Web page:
I recently took part in Django Dash, the annual hackathon where teams of up to three compete to build the best Django project they can within 48 hours. This year I worked with Travis White and Josh de Blank to build DrawnBy - a collaborative drawing application that allows people to sketch together in real-time.
DrawnBy makes extensive use of WebSockets which are mostly unheard of in web stacks like Django and Rails, or even antiquated stacks like PHP and ASP.NET, which are all designed around accepting a request and returning a response to the browser as quickly as possible. This is in contrast to WebSockets which allow full duplex communication between the browser and server, and therefore require long running requests per user.
A variety of patterns for dealing with WebSockets in Django emerged while developing DrawnBy, and since the Dash I’ve been working on abstracting these into a reusable Django application called django-socketio which I’ve released today. It’s available on GitHub, Bitbucket and PyPI.
Here’s an overview of the features.
The WebSocket implemented by gevent-websocket provides two methods for sending
data to other clients,
socket.send which sends data to the given socket
socket.broadcast which sends data to all socket instances
other than itself.
A common requirement for WebSocket based applications is to divide
communications up into separate channels. For example a chat site may have
multiple chat rooms and rather than using
broadcast which would send a chat
message to all chat rooms, each room would need a reference to each of the
connected sockets so that
send can be called on each socket when a new
message arrives for that room.
django-socketio extends Socket.IO both on the client and server to provide channels that can be subscribed and broadcast to.
Once the socket is subscribed to a channel, you can then broadcast to the
channel server-side in Python using the
django_socketio.events module provides a handful of events that can be
subscribed to, very much like connecting receiver functions to Django signals.
Each of these events are raised throughout the relevant stages of a Socket.IO
Events are subscribed to by applying each event as a decorator to your event handler functions:
Each event handler takes at least three arguments: the current Django
request, the Socket.IO
socket the event occurred for, and a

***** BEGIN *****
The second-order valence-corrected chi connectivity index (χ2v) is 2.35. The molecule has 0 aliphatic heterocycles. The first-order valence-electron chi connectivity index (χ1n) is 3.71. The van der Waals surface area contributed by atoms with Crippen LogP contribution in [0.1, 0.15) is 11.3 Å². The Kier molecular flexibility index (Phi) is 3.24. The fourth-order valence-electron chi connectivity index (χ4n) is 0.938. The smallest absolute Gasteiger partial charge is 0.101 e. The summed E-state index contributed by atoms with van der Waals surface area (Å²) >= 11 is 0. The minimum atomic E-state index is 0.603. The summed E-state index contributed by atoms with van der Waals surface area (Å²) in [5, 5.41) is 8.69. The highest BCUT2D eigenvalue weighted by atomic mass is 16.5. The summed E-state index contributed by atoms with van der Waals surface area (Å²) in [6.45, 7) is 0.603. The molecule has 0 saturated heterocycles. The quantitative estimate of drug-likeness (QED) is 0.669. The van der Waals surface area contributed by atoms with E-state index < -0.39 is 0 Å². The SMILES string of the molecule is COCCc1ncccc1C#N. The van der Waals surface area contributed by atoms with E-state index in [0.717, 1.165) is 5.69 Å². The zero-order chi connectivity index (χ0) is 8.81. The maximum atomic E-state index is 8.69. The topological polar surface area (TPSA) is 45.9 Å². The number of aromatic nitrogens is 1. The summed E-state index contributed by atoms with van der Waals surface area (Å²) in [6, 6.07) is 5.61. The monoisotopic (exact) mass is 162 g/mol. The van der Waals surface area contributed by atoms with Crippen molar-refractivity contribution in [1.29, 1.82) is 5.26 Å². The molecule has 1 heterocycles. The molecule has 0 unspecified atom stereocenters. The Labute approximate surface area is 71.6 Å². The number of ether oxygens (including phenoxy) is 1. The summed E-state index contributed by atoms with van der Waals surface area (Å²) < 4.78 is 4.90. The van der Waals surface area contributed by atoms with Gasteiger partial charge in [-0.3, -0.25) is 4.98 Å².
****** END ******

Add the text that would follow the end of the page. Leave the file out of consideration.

which is simply a dictionary that can be used to persist variables across all
events throughout the life-cycle of a single WebSocket connection.
on_connect— occurs once when the WebSocket connection is first established.
on_message— occurs every time data is sent to the WebSocket. Takes an extra
messageargument which contains the data sent.
on_subscribe— occurs when a channel is subscribed to. Takes an extra
channelargument which contains the channel subscribed to.
on_unsubscribe— occurs when a channel is unsubscribed from. Takes an extra
channelargument which contains the channel unsubscribed from.
on_error— occurs when an error is raised. Takes an extra
exceptionargument which contains the exception for the error.
on_disconnect— occurs once when the WebSocket disconnects.
on_finish— occurs once when the Socket.IO request is finished.
Like Django signals, event handlers can be defined anywhere so long as they end up being imported. Consider adding them to their own module that gets imported by your urlconf, or even adding them to your views module since they’re conceptually similar to views.
All events other than the
on_connect event can also be bound to particular
channels by passing a
channel argument to the event decorator. The channel
argument can contain a regular expression pattern used to match again multiple
channels of similar function.
For example, suppose you implemented a chat site with multiple rooms. WebSockets would be the basis for users communicating within each chat room, however you may want to use them elsewhere throughout the site for different purposes, perhaps for a real-time admin dashboard. In this case there would be two distinct WebSocket uses, with the chat rooms each requiring their own individual channels.
Suppose each chat room user subscribes to a channel client-side using the room’s ID:
Then server-side the different message handlers are bound to each type of channel:
The “hello world” of WebSocket applications is naturally the chat room. As such django-socketio comes with a demo chat application that provides examples of the different events and channel features available.